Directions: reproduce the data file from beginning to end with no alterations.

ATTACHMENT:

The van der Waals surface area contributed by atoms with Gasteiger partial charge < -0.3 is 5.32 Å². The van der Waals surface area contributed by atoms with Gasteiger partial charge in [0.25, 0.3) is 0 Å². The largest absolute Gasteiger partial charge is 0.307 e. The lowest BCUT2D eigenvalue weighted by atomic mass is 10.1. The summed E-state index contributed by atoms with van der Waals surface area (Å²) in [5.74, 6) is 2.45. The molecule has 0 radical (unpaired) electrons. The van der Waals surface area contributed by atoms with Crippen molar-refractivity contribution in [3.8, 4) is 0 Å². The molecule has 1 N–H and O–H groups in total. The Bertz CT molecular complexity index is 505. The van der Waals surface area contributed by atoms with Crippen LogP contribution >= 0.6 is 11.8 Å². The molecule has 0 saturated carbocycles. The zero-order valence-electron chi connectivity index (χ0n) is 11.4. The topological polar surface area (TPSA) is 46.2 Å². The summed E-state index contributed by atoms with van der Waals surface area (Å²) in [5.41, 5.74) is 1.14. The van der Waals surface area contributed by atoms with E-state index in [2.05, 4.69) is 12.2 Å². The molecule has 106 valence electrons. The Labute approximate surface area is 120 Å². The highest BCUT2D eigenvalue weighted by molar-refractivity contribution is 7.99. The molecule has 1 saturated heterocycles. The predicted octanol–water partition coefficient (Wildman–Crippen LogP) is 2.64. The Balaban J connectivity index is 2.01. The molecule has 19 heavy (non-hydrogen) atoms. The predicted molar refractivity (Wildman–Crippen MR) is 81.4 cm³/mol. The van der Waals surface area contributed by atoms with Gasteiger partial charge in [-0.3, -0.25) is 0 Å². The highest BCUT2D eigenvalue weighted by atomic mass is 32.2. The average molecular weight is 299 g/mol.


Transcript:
The van der Waals surface area contributed by atoms with Gasteiger partial charge < -0.3 is 5.32 Å². The van der Waals surface area contributed by atoms with Gasteiger partial charge in [0.25, 0.3) is 0 Å². The largest absolute Gasteiger partial charge is 0.307 e. The lowest BCUT2D eigenvalue weighted by atomic mass is 10.1. The summed E-state index contributed by atoms with van der Waals surface area (Å²) in [5.74, 6) is 2.45. The molecule has 0 radical (unpaired) electrons. The van der Waals surface area contributed by atoms with Crippen molar-refractivity contribution in [3.8, 4) is 0 Å². The molecule has 1 N–H and O–H groups in total. The Bertz CT molecular complexity index is 505. The van der Waals surface area contributed by atoms with Crippen LogP contribution >= 0.6 is 11.8 Å². The molecule has 0 saturated carbocycles. The zero-order valence-electron chi connectivity index (χ0n) is 11.4. The topological polar surface area (TPSA) is 46.2 Å². The summed E-state index contributed by atoms with van der Waals surface area (Å²) in [5.41, 5.74) is 1.14. The van der Waals surface area contributed by atoms with E-state index in [2.05, 4.69) is 12.2 Å². The molecule has 106 valence electrons. The Labute approximate surface area is 120 Å². The highest BCUT2D eigenvalue weighted by molar-refractivity contribution is 7.99. The molecule has 1 saturated heterocycles. The predicted octanol–water partition coefficient (Wildman–Crippen LogP) is 2.64. The Balaban J connectivity index is 2.01. The molecule has 19 heavy (non-hydrogen) atoms. The predicted molar refractivity (Wildman–Crippen MR) is 81.4 cm³/mol. The van der Waals surface area contributed by atoms with Gasteiger partial charge in [-0.3, -0.25) is 0 Å². The highest BCUT2D eigenvalue weighted by atomic mass is 32.2. The average molecular weight is 299 g/mol.